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AIDS Behav. 2019 Sep 19. doi: 10.1007/s10461-019-02676-5. [Epub ahead of print]

Perinatal Food Insecurity and Postpartum Psychosocial Stress are Positively Associated Among Kenyan Women of Mixed HIV Status.

Author information

1
Department of Medicine, Center for AIDS Prevention Studies, University of California San Francisco, San Francisco, CA, USA.
2
Department of Epidemiology and Biostatistics, University of California San Francisco, San Francisco, CA, USA.
3
Department of Anthropology, Northwestern University, Evanston, IL, USA.
4
Department of Community Health Systems, School of Nursing, University of California San Francisco, San Francisco, CA, USA.
5
Kenya Medical Research Institute, Nairobi, Kenya.
6
Department of Obstetrics, Gynecology & Reproductive Sciences, University of California San Francisco, San Francisco, CA, USA.
7
Division of HIV, Infectious Disease, and Global Medicine, Department of Medicine, University of California San Francisco, San Francisco, CA, USA.
8
Department of Psychiatry, University of Colorado Anschutz Medical Campus, Aurora, CO, USA.
9
Department of Anthropology & Global Health; Faculty Fellow, Institute for Policy Research, Northwestern University, Evanston, IL, USA. sera.young@northwestern.edu.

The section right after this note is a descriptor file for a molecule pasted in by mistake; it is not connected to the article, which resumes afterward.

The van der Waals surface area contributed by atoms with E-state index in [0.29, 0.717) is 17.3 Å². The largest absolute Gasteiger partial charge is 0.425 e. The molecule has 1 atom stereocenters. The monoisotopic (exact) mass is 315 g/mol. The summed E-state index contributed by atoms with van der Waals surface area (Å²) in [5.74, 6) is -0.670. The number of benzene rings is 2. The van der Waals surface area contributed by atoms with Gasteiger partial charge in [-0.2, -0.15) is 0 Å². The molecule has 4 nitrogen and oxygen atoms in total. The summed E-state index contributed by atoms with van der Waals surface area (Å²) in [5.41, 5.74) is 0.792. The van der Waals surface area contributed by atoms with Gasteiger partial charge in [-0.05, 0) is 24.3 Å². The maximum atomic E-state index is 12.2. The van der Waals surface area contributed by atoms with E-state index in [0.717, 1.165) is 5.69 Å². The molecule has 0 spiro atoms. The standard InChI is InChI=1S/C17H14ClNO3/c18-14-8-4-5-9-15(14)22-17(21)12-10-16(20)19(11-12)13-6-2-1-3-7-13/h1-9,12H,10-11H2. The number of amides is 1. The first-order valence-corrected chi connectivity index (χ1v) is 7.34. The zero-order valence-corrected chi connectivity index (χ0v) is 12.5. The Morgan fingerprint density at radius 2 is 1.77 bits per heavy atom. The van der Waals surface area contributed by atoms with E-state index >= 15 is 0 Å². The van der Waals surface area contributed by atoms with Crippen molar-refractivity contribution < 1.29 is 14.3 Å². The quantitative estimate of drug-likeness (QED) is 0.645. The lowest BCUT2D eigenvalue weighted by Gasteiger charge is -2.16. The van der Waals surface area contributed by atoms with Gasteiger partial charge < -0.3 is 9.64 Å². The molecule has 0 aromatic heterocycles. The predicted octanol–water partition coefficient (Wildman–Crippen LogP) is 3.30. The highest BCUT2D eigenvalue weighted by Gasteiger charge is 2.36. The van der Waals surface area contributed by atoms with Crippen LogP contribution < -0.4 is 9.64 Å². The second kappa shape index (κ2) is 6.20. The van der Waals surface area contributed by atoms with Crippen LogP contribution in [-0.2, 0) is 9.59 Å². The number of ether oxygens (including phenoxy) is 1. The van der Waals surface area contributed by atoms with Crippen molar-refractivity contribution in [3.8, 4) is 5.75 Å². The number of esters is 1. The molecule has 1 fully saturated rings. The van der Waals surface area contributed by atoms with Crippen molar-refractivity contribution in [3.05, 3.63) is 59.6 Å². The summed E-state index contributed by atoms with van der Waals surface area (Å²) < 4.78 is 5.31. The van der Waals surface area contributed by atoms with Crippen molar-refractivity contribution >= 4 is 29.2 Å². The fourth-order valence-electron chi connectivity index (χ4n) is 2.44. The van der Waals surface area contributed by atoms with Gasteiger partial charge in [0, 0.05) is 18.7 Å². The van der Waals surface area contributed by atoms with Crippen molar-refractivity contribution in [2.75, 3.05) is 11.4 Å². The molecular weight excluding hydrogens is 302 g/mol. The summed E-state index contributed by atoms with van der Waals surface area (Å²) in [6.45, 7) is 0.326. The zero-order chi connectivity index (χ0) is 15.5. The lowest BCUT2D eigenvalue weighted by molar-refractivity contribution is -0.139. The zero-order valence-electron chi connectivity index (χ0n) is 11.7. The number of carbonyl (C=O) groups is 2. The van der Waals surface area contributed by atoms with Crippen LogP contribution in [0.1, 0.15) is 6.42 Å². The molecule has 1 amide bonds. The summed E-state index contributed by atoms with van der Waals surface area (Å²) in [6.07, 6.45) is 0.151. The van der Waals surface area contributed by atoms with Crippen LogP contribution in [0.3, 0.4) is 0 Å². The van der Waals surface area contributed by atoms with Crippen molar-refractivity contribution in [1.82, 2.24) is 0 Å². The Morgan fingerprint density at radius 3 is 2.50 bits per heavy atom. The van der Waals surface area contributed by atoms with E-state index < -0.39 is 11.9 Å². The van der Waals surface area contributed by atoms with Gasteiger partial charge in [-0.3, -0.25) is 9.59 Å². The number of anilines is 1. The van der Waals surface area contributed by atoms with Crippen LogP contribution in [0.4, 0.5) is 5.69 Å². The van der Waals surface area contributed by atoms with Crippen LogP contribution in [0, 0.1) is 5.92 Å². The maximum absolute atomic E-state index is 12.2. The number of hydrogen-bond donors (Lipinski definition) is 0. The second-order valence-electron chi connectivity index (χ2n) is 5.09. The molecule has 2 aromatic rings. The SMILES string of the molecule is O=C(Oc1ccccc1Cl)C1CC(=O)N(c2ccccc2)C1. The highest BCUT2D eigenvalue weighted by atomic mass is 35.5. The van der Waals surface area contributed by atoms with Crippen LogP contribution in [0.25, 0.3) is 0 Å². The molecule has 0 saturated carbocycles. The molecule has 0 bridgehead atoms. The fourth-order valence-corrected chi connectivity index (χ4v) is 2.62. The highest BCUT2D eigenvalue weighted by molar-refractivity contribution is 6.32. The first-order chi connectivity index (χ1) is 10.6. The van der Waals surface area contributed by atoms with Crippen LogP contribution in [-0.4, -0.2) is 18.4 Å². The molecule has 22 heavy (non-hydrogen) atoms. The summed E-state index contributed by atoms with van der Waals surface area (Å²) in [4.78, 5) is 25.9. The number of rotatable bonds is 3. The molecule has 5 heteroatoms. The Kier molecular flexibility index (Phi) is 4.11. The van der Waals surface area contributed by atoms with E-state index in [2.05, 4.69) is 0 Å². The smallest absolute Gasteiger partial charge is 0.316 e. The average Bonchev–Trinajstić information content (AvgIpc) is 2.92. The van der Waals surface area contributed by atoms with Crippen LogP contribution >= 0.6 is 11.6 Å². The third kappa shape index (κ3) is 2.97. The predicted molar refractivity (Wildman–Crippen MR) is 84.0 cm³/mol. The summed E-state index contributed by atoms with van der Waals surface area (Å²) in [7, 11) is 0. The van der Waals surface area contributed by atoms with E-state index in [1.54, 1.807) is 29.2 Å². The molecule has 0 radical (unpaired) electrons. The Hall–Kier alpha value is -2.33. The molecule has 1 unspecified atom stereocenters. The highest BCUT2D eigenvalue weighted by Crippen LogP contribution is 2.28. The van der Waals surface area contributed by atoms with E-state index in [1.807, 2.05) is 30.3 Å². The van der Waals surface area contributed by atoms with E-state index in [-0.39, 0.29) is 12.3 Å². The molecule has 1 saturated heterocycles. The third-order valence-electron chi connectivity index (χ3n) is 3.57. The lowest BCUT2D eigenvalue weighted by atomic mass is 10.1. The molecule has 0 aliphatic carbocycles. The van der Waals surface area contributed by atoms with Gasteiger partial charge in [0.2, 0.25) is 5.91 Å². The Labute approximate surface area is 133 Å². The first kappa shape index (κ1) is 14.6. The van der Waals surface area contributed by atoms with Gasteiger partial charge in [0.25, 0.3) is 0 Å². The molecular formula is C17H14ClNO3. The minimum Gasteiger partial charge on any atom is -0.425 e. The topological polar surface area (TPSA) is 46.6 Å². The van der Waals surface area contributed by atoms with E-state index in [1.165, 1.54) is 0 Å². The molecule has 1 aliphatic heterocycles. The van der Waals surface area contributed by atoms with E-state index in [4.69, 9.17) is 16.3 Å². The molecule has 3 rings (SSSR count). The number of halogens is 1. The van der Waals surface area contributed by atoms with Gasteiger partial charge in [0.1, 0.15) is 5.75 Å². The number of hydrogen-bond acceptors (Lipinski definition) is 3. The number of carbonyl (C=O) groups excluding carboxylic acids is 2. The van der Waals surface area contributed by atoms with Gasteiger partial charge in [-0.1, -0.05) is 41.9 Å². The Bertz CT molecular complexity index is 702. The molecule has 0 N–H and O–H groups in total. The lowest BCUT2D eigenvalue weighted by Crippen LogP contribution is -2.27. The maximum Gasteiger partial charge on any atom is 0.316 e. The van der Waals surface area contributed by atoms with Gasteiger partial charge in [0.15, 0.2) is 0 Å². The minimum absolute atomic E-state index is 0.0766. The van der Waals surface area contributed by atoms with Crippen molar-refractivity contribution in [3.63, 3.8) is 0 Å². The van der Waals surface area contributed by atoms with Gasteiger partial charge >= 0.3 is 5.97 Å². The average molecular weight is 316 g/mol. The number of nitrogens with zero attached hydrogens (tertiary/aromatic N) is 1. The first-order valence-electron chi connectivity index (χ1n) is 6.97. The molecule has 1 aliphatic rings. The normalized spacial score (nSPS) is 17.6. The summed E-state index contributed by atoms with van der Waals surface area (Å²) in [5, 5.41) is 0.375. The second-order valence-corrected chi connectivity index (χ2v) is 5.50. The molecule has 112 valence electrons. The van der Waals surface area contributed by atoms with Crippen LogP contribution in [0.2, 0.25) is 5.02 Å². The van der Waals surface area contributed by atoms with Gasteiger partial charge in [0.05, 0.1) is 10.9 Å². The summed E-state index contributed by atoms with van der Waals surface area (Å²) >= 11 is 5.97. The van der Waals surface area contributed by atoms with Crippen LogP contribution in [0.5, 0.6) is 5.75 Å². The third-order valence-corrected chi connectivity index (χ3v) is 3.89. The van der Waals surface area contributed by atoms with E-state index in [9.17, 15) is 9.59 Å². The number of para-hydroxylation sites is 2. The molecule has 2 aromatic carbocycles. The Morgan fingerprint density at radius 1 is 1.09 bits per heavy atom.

Abstract

Stress and food insecurity (FI) are associated with poor perinatal and HIV outcomes. We hypothesized that FI would increase postpartum stress among women in Kenya, and that the impact would be greater in women with HIV. Among 371 pregnant women, we identified latent FI trajectories across the perinatal period, and estimated their association with postpartum stress. Stress metrics included the Perceived Stress Scale (PSS) and hair cortisol concentrations (HCC). We identified two FI trajectories: persistent moderate FI and persistent mild FI. Moderate FI (vs. mild) was associated with higher PSS; this association was stronger among HIV-negative women. We observed a trend towards higher HCC associated with moderate FI, which did not differ by HIV status. HCC and PSS were not correlated. In summary, moderate FI (vs. mild) was associated with increased stress. The lack of PSS-HCC correlation could reflect different physiological pathways. Interventions to mitigate FI could alleviate postpartum stress.

KEYWORDS:

Cortisol; First 1000 days; Food insecurity; HIV; Postpartum period; Pregnancy; Stress

PMID:
31538283
PMCID:
PMC7080582
[Available on 2021-03-19]
DOI:
10.1007/s10461-019-02676-5

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